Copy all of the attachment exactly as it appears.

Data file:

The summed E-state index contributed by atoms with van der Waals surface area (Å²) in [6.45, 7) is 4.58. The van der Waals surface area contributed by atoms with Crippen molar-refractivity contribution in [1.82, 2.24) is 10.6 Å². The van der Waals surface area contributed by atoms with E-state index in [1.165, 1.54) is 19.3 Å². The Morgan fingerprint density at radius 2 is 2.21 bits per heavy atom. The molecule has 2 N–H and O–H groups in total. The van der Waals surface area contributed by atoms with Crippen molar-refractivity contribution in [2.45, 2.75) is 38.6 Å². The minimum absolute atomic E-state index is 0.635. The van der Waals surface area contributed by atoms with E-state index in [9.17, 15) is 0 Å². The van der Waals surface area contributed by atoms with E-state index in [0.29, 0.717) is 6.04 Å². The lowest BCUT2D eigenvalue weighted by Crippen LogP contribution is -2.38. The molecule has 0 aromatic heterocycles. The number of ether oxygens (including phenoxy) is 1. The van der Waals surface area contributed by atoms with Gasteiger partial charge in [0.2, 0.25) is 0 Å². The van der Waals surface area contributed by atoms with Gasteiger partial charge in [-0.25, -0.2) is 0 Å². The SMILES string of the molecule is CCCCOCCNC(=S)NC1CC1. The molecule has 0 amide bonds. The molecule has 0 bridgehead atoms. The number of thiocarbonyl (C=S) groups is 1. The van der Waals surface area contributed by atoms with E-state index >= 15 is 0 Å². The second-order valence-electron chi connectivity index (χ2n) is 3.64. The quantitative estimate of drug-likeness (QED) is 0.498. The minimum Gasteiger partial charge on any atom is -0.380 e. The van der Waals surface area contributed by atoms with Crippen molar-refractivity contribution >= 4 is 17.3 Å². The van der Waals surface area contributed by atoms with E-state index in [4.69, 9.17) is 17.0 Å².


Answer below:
The summed E-state index contributed by atoms with van der Waals surface area (Å²) in [6.45, 7) is 4.58. The van der Waals surface area contributed by atoms with Crippen molar-refractivity contribution in [1.82, 2.24) is 10.6 Å². The van der Waals surface area contributed by atoms with E-state index in [1.165, 1.54) is 19.3 Å². The Morgan fingerprint density at radius 2 is 2.21 bits per heavy atom. The molecule has 2 N–H and O–H groups in total. The van der Waals surface area contributed by atoms with Crippen molar-refractivity contribution in [2.45, 2.75) is 38.6 Å². The minimum absolute atomic E-state index is 0.635. The van der Waals surface area contributed by atoms with E-state index in [9.17, 15) is 0 Å². The van der Waals surface area contributed by atoms with E-state index in [0.29, 0.717) is 6.04 Å². The lowest BCUT2D eigenvalue weighted by Crippen LogP contribution is -2.38. The molecule has 0 aromatic heterocycles. The number of ether oxygens (including phenoxy) is 1. The van der Waals surface area contributed by atoms with Gasteiger partial charge in [0.2, 0.25) is 0 Å². The van der Waals surface area contributed by atoms with Gasteiger partial charge in [-0.25, -0.2) is 0 Å². The SMILES string of the molecule is CCCCOCCNC(=S)NC1CC1. The molecule has 0 amide bonds. The molecule has 0 bridgehead atoms. The number of thiocarbonyl (C=S) groups is 1. The van der Waals surface area contributed by atoms with E-state index >= 15 is 0 Å². The second-order valence-electron chi connectivity index (χ2n) is 3.64. The quantitative estimate of drug-likeness (QED) is 0.498. The minimum Gasteiger partial charge on any atom is -0.380 e. The van der Waals surface area contributed by atoms with Crippen molar-refractivity contribution >= 4 is 17.3 Å². The van der Waals surface area contributed by atoms with E-state index in [4.69, 9.17) is 17.0 Å².